America's accomplishments in space under the Clinton Administration span a range of civil, commercial, and national security programs that support hundreds of thousands of high-tech, high-wage jobs across the country. Emerging applications developed by the commercial space sector promise to continue expanding the value of space activities to our national economy and prosperity. U.S. space capabilities have continued to provide unparalleled contributions to the national security of the United States. Specific highlights of U.S. space accomplishments under the Clinton Administration include:

International Space Station
Under President Clinton's leadership, NASA welcomed Russia into the 13-nation partnership, making the International Space Station program the largest international scientific cooperative project in history. During the five years since the Clinton Administration's 1993 redesign, the U.S. and foreign partners have built over 400,000 pounds of flight hardware and the first elements are scheduled for launch and assembly in orbit on November 20 and December 3, 1998.

The five-year, nine-mission Shuttle-Mir experience gave us invaluable experience in international space operations, while reducing health and safety risks for future astronauts who will fly on the International Space Station. By the time the seventh and final U.S. crew member returned after a long-duration stay, U.S. astronauts had spent 919 days in space aboard the Mir space station. This exceeds by almost five months the total time accumulated in orbit during more than 90 Shuttle flights since the beginning of the Shuttle program in 1981.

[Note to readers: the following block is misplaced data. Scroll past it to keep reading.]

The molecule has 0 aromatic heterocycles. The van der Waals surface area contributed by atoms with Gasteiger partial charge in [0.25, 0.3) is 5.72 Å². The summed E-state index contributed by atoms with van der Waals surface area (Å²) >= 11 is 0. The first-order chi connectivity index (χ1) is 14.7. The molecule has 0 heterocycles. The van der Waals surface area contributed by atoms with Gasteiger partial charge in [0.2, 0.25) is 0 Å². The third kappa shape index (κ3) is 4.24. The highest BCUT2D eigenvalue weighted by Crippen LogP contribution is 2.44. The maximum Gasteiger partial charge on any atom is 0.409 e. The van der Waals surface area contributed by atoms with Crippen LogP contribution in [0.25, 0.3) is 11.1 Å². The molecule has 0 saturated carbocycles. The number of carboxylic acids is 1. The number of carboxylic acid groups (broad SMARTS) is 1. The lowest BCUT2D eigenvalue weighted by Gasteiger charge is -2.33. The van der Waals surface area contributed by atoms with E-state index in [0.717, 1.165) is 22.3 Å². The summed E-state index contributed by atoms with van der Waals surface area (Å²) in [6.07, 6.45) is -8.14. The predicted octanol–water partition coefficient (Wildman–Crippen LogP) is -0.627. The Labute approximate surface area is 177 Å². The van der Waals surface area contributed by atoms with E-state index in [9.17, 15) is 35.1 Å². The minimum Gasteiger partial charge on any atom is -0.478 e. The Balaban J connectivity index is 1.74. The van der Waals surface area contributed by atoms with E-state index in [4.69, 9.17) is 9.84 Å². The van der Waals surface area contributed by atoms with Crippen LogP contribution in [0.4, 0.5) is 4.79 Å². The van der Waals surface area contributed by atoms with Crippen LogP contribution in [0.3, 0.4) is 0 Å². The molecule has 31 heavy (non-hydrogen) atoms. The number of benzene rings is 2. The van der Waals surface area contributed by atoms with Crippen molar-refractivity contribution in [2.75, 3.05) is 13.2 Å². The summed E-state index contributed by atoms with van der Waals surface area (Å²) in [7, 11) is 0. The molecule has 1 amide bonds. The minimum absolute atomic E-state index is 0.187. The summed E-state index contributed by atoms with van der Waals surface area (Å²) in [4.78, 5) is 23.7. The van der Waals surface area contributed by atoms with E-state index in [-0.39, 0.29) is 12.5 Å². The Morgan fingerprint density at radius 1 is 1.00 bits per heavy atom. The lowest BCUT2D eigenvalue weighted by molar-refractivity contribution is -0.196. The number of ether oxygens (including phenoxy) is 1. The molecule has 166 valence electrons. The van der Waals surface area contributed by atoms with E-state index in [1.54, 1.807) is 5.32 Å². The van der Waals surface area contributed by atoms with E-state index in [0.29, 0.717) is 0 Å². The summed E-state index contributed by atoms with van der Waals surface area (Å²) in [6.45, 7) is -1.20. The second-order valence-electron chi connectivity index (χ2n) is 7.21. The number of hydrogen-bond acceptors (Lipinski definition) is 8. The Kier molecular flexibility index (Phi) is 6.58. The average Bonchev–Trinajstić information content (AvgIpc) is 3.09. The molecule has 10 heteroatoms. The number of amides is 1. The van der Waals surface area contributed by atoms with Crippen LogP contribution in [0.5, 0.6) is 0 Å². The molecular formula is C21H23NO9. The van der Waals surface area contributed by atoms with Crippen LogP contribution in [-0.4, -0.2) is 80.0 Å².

Space Transportation
In 1994, the Clinton Administration announced a strategy to pursue low-cost access to space. In October 1998, government and industry announced the design and $3 billion in government contract awards matched by $2 billion in private investment?to develop and fly two families of Evolved Expendable Launch Vehicles (EELVs) that will reduce launch costs by 25 to 50 percent over the next 20 years, facilitating access to space for both commercial and government payloads well into the next century.

NASA is at work with its industry partners to build and fly reusable launch vehicle technology demonstration vehicles under a government-industry program with a goal of reducing launch costs by a factor of ten within ten years. NASA has committed more than $900 million to the X-33 program, along with more than $200 million in private investment. Both the X-33 and the smaller X-34 well into their construction phase, and both are scheduled for test flights next year.

Since 1992, NASA has made major strides to improve the safety and reliability of the Space Shuttle system, as well as its operational efficiency. Through a series of technical and process improvements, NASA has significantly reduced risks by improving the design of the Space Shuttle Main Engine, conducted 16 consecutive launches over the past two years within the first five minutes of the launch window (excluding weather scrubs), and reduced the average number of in-flight anomalies by a factor of three since 1992. At the same time, operational efficiencies and performance improvements have combined to cut by half the cost per pound of payload delivered to orbit.